Auto-Focus vs Fixed-Focus

TL;DR

Select Fixed-Focus (FF), if you are planning on mounting your OAK camera to something with heavy vibration (like a drone).

Select Auto-Focus (AF) if you absolutely need things closer than ~50 cm to be perfectly in focus.

Do neither of those apply to you? If so, just pick at random. Either will work for you most likely.

Trade-offs

A) Handling High Vibrations

Fixed-Focus (FF) is best here. Fixed-Focus is best for handling high-vibration environments.

Auto-Focus uses an electromagnet to move a magnet that is mounted to a free-moving lens. In high-vibrations this electromagnetic force is overpowered and the lens vibrates all over the place, causing blurry/weird/”jello” images/video.

Examples of high-vibration installations include mounted to a:

  • Drone

  • Lawn mower

  • Heavy machinery

  • Harley Davidson motorcycles (which are notorious for their vibrations), etc.

B) Seeing Close Objects Clearly

Auto-Focus (AF) is best here. Fixed-Focus can see clearly from ~50 cm (~20 inches) to infinity, whereas Auto-Focus can see clearly from 10 cm (~4 inches) to infinity.

Auto-Focus accomplishes this wider range by actually moving the lens to a different position (~255 different steps) to focus at specific distances. The Auto-Focus model can be manually controlled as well, in 1/256 steps.

Pros and Cons Summary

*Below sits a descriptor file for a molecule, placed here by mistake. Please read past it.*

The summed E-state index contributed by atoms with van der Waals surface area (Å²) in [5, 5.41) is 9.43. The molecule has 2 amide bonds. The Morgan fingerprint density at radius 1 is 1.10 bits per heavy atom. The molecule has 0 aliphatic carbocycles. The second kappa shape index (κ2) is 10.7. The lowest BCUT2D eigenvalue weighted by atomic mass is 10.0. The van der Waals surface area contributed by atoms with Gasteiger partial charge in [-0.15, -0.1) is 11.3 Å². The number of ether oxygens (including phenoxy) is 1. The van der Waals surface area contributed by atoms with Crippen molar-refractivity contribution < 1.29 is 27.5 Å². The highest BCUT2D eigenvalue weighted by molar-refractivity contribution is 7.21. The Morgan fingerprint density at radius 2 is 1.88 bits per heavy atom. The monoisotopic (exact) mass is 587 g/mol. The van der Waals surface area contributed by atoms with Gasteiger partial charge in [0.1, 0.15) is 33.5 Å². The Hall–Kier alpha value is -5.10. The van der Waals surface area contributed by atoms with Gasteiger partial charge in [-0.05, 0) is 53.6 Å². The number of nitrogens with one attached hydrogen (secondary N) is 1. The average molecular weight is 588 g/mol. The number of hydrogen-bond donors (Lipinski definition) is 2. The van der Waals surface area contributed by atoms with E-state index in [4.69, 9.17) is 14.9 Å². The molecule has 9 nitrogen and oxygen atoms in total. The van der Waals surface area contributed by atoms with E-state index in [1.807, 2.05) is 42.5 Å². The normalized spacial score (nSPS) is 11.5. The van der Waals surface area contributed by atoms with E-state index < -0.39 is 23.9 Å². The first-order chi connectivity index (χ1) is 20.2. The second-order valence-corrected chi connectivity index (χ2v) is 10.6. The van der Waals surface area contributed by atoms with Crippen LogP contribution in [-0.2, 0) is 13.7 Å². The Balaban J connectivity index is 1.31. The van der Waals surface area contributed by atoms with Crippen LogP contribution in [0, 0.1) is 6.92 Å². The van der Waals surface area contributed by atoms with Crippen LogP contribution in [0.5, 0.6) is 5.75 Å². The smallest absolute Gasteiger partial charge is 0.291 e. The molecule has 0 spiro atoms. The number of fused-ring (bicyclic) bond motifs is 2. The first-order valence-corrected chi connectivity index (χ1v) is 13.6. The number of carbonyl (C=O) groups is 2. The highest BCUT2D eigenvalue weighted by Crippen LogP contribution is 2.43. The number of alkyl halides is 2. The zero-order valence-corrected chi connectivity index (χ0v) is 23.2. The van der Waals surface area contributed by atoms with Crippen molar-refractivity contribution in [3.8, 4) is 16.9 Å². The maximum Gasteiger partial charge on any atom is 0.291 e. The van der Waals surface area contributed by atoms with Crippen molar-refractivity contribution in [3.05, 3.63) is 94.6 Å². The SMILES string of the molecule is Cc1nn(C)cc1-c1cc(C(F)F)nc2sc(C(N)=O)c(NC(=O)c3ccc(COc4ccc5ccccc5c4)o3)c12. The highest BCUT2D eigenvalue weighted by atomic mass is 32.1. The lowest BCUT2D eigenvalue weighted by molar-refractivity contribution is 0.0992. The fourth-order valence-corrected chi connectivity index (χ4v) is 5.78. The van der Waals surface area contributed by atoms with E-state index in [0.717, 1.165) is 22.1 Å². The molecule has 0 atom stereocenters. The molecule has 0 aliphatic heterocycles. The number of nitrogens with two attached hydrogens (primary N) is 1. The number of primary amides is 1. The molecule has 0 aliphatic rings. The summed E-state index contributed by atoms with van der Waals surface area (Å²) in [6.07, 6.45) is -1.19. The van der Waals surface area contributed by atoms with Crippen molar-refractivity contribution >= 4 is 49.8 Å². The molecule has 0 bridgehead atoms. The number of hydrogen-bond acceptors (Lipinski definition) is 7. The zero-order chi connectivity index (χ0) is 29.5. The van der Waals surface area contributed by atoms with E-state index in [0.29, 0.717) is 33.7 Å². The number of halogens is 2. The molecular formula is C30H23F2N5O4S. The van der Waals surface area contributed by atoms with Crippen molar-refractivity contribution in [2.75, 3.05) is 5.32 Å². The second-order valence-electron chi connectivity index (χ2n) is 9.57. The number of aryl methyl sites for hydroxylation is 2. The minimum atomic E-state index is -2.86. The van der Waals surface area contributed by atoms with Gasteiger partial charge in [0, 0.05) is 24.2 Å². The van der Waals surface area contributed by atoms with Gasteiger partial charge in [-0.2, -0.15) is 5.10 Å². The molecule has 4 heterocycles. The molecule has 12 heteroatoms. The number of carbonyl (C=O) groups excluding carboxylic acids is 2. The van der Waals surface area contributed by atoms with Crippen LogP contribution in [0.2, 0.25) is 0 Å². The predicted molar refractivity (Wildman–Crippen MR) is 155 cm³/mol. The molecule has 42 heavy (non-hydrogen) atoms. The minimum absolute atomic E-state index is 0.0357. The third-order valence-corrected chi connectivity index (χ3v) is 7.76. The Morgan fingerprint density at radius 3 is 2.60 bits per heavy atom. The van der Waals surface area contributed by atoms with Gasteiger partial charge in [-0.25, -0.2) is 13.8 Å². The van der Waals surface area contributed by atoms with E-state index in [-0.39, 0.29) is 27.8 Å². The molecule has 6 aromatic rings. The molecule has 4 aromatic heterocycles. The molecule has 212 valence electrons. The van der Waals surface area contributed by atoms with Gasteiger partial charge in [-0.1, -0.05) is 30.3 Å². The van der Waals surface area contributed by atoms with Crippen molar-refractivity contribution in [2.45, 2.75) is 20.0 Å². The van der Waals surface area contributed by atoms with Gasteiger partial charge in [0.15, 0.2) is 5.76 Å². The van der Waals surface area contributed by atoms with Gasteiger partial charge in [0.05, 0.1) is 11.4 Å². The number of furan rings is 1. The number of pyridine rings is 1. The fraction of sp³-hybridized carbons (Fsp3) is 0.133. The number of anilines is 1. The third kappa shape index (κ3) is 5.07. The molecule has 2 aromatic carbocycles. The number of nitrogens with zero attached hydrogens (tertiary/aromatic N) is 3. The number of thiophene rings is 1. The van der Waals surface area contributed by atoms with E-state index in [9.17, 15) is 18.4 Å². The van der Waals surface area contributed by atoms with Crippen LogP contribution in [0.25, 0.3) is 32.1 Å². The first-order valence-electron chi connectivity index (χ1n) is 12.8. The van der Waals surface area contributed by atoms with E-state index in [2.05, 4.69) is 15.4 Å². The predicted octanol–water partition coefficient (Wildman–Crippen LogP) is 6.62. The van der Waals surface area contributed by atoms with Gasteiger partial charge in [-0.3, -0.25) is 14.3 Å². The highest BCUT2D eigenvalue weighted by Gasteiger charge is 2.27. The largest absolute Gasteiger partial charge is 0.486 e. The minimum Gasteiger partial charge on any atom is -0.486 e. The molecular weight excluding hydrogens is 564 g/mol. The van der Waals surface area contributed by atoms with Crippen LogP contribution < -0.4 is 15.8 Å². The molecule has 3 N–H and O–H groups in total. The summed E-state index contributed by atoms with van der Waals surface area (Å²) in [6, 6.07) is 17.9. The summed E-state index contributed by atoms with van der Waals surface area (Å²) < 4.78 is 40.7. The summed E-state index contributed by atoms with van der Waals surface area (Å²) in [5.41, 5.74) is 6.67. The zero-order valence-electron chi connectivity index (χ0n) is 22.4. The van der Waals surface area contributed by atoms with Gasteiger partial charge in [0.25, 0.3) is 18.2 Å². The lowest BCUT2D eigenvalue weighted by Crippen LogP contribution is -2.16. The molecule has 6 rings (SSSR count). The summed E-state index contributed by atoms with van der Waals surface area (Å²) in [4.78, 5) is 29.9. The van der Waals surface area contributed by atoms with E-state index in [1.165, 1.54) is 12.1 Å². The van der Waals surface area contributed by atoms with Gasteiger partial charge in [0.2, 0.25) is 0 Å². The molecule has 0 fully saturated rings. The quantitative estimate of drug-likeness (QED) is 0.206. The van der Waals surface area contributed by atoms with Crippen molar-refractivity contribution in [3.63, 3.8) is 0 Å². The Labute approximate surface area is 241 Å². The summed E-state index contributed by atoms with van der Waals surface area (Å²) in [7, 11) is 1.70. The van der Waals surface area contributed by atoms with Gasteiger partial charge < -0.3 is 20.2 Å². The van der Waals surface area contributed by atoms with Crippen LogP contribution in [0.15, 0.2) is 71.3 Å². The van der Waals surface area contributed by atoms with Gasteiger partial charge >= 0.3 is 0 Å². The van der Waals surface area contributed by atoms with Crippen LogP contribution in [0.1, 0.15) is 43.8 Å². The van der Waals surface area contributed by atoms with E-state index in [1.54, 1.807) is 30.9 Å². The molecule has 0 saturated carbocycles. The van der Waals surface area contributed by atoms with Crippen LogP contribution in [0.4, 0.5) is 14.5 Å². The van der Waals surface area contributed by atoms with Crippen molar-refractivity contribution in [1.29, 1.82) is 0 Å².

Auto-Focus (AF) pros: Can focus on objects dynamically, which is mainly useful for objects within 50 cm of OAK camera.

Auto-Focus (AF) cons: Does not work properly in heavy-vibration applications (e.g., drones, lawn mowers, bikes w/out suspension, etc.)

Fixed-Focus pros: Handles vibration better. The lens won’t vibrate, so it’s suitable for drones, robots, machines, etc. Better for RGB depth alignment (as the lens does not move). For RGB depth alignmend on an Auto-Focus camera you need to set manual focus for the color camera.

Fixed-Focus cons: Objects have to be at least 30 cm away to be in focus. (50 cm is a good conservative estimate; why it is used above.)

And it’s worth noting that the 2x global shutter grayscale cameras on OAK cameras are Fixed Focus on all OAK camera models and can see quite close (down to 10 cm on OAK-D-Lite, and down to 20 cm on all other OAK cameras). The decision of Auto-Focus (AF) or Fixed-Focus (FF) is purely for the Color Camera on your OAK camera, which needs to have bigger optics because color is less sensitive to light. These bigger optics are what result in the trade-offs below between vibration tolerance and close-in clarity.

Recognizing AF/FF camera

If you aren’t sure whether the OAK in front of you has Auto-Focus or Fixed-Focus color camera, you can recognize it by the silver metal ring on the Auto-Focus mechanism, as shown in the image below.

../../_images/AF_FF_recognize.jpg

Got questions?

We’re always happy to help with code or other questions you might have.

AF/FF Availabilty

Auto-Focus and Fixed-Focus center color camera options are available standard for all OAK models. The one exception is the OAK-D, which doesn’t offer a Fixed-Focus option standard, however a Fixed-Focus camera can be swapped in custom on request. In this case however, it will likely make more sense to simply select a different OAK. Visit our store to see our full range of options.